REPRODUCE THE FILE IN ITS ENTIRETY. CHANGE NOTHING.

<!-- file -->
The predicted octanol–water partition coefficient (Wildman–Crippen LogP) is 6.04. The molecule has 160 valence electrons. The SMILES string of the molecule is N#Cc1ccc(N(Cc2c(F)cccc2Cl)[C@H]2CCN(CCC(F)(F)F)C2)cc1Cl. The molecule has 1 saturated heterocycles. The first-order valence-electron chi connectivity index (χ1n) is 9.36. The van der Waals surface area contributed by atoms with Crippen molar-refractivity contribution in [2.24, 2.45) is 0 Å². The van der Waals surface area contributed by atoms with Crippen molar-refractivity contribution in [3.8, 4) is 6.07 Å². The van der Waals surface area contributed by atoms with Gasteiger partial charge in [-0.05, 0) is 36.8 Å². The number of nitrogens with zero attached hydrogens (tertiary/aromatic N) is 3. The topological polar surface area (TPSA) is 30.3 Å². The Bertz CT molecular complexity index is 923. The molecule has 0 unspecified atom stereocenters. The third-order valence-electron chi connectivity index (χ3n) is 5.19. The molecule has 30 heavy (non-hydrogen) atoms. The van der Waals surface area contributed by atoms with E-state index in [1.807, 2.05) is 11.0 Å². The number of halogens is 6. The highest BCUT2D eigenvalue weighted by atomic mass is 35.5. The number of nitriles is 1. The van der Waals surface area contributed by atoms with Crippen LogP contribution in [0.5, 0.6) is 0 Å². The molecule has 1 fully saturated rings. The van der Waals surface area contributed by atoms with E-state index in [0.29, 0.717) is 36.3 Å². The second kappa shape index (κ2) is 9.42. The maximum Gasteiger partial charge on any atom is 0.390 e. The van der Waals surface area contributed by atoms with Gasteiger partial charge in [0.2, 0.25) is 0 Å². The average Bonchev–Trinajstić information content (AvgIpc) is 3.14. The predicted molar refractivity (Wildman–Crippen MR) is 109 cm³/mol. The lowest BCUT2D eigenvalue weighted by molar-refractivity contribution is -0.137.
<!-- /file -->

The predicted octanol–water partition coefficient (Wildman–Crippen LogP) is 6.04. The molecule has 160 valence electrons. The SMILES string of the molecule is N#Cc1ccc(N(Cc2c(F)cccc2Cl)[C@H]2CCN(CCC(F)(F)F)C2)cc1Cl. The molecule has 1 saturated heterocycles. The first-order valence-electron chi connectivity index (χ1n) is 9.36. The van der Waals surface area contributed by atoms with Crippen molar-refractivity contribution in [2.24, 2.45) is 0 Å². The van der Waals surface area contributed by atoms with Crippen molar-refractivity contribution in [3.8, 4) is 6.07 Å². The van der Waals surface area contributed by atoms with Gasteiger partial charge in [-0.05, 0) is 36.8 Å². The number of nitrogens with zero attached hydrogens (tertiary/aromatic N) is 3. The topological polar surface area (TPSA) is 30.3 Å². The Bertz CT molecular complexity index is 923. The molecule has 0 unspecified atom stereocenters. The third-order valence-electron chi connectivity index (χ3n) is 5.19. The molecule has 30 heavy (non-hydrogen) atoms. The van der Waals surface area contributed by atoms with E-state index in [1.807, 2.05) is 11.0 Å². The number of halogens is 6. The highest BCUT2D eigenvalue weighted by atomic mass is 35.5. The number of nitriles is 1. The van der Waals surface area contributed by atoms with Crippen LogP contribution in [0.5, 0.6) is 0 Å². The molecule has 1 fully saturated rings. The van der Waals surface area contributed by atoms with E-state index in [0.29, 0.717) is 36.3 Å². The second kappa shape index (κ2) is 9.42. The maximum Gasteiger partial charge on any atom is 0.390 e. The van der Waals surface area contributed by atoms with Gasteiger partial charge in [0.2, 0.25) is 0 Å². The average Bonchev–Trinajstić information content (AvgIpc) is 3.14. The predicted molar refractivity (Wildman–Crippen MR) is 109 cm³/mol. The lowest BCUT2D eigenvalue weighted by molar-refractivity contribution is -0.137.